- Avoid the Ego
The human ego makes feedback delivery and reception very difficult. We often feel personally attacked when hearing about our mistakes. Delivering feedback can feel personal too, as the giver might feel self-conscious about how this interaction will affect the relationship. It’s not easy to detach oneself from the ego, but leaders can find ways to give feedback that focuses more on the problem and less on the people. This is a difficult balance to strike because the people involved have to be the ones making the change.
Still, leaders can help erase the ego from the equation by focusing on the future rather than past. In other words, negative feedback shouldn’t simply dwell on a person’s past mistakes. Rather, it should address the problem before quickly moving toward a future scenario in which things have improved. This still keeps the employee accountable but provides a more objective pathway for correcting errors.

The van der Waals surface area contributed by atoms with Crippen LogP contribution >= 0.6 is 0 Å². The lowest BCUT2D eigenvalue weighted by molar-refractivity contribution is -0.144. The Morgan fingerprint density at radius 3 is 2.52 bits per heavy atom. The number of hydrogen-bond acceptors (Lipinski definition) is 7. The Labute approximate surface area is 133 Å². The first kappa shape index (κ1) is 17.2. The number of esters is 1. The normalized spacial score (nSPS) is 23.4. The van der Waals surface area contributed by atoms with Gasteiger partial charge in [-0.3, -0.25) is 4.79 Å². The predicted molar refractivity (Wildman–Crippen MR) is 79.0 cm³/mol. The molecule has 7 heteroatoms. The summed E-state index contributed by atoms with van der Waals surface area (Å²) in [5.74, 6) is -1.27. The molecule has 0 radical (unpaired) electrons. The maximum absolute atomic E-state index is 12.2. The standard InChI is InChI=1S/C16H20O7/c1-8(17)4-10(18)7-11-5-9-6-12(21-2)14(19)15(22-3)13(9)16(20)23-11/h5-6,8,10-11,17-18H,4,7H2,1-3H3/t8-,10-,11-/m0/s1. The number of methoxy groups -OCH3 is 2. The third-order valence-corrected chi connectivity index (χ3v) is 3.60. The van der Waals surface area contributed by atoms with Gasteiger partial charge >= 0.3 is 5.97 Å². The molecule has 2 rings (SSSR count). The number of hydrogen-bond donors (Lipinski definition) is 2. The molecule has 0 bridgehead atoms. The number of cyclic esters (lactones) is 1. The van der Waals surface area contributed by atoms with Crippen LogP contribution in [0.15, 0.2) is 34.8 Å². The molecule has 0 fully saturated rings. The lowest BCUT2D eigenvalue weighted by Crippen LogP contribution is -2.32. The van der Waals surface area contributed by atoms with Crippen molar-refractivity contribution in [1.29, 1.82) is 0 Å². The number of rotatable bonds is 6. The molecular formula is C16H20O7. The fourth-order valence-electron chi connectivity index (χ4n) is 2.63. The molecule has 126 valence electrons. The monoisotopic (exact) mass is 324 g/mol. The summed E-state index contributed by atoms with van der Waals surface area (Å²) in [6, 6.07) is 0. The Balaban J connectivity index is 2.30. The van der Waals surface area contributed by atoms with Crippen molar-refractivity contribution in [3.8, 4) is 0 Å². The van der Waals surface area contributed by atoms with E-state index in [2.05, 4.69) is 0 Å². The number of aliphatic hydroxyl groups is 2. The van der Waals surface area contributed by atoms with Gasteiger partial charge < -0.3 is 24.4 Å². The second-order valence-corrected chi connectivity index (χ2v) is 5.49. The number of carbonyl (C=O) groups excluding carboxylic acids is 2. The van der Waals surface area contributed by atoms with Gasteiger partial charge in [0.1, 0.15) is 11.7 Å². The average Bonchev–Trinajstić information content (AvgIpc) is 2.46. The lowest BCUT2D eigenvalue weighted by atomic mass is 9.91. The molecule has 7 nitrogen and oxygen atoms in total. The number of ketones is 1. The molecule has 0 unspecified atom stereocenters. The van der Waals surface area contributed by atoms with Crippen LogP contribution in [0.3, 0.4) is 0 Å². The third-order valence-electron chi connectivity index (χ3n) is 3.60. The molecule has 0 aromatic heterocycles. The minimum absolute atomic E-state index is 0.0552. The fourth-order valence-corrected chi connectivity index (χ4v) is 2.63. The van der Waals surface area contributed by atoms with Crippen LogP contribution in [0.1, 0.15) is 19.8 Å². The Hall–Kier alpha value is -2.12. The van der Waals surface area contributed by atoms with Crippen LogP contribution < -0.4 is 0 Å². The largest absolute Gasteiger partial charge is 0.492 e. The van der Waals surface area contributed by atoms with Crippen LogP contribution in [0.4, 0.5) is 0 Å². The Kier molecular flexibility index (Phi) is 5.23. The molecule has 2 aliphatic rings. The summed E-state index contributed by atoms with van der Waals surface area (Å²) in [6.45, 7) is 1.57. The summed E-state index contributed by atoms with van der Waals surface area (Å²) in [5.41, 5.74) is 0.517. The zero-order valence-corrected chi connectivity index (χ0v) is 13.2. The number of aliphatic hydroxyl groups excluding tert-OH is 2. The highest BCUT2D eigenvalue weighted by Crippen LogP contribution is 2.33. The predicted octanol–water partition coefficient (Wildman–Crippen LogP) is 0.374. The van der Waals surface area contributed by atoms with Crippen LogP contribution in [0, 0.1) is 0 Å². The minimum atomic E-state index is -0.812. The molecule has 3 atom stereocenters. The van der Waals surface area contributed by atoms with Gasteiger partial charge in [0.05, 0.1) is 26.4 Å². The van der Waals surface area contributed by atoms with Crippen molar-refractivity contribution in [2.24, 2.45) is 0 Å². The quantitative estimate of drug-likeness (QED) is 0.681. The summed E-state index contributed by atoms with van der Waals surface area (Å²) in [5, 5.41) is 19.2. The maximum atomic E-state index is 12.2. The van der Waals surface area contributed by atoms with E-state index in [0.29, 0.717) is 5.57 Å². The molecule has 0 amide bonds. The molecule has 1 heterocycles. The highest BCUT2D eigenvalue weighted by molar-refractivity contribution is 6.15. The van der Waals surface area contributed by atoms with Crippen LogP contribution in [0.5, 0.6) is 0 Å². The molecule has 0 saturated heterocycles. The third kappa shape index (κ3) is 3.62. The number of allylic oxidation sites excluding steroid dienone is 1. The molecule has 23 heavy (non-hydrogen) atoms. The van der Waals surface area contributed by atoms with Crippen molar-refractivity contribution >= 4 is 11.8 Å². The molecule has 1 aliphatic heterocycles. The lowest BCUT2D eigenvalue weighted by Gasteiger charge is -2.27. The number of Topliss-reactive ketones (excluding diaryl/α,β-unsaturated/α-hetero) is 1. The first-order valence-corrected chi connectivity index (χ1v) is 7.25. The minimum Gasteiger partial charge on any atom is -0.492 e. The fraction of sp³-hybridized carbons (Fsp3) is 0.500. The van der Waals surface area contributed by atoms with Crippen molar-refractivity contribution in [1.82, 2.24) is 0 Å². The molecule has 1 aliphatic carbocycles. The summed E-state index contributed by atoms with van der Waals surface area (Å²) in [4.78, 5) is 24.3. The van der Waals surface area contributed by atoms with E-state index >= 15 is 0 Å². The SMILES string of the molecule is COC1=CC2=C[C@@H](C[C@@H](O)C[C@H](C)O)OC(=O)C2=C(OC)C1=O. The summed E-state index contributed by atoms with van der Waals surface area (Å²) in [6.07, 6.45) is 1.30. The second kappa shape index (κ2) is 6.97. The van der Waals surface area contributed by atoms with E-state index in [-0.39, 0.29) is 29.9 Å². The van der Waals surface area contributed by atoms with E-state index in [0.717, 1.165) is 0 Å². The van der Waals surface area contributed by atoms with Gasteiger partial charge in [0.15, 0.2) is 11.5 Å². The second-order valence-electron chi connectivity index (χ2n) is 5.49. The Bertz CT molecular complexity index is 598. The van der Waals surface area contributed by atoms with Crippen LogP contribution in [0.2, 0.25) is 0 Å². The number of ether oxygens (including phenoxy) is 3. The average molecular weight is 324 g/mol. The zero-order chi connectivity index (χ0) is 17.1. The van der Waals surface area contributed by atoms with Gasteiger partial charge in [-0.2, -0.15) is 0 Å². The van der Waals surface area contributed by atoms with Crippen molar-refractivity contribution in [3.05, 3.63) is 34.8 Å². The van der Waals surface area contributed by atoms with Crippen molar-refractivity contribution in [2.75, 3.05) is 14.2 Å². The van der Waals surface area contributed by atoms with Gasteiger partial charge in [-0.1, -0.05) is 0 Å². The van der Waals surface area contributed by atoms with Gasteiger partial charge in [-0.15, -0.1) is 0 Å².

- Establish an Atmosphere of Openness
When the workplace is closed off in terms of communication, any feedback feels abrupt and even offensive. Conversely, work environments that encourage questions, criticisms, changes, and friendly dialogue allow feedback to flow naturally. Employees and leaders are constantly giving each other feedback in this type of open space so that even the harshest criticisms are understood to be constructive and normal. Staff members will naturally become closer and more connected so that the flimsy bread of the $#it sandwich becomes an unnecessary platitude, thrown away altogether.
- Keep Reviews Consistent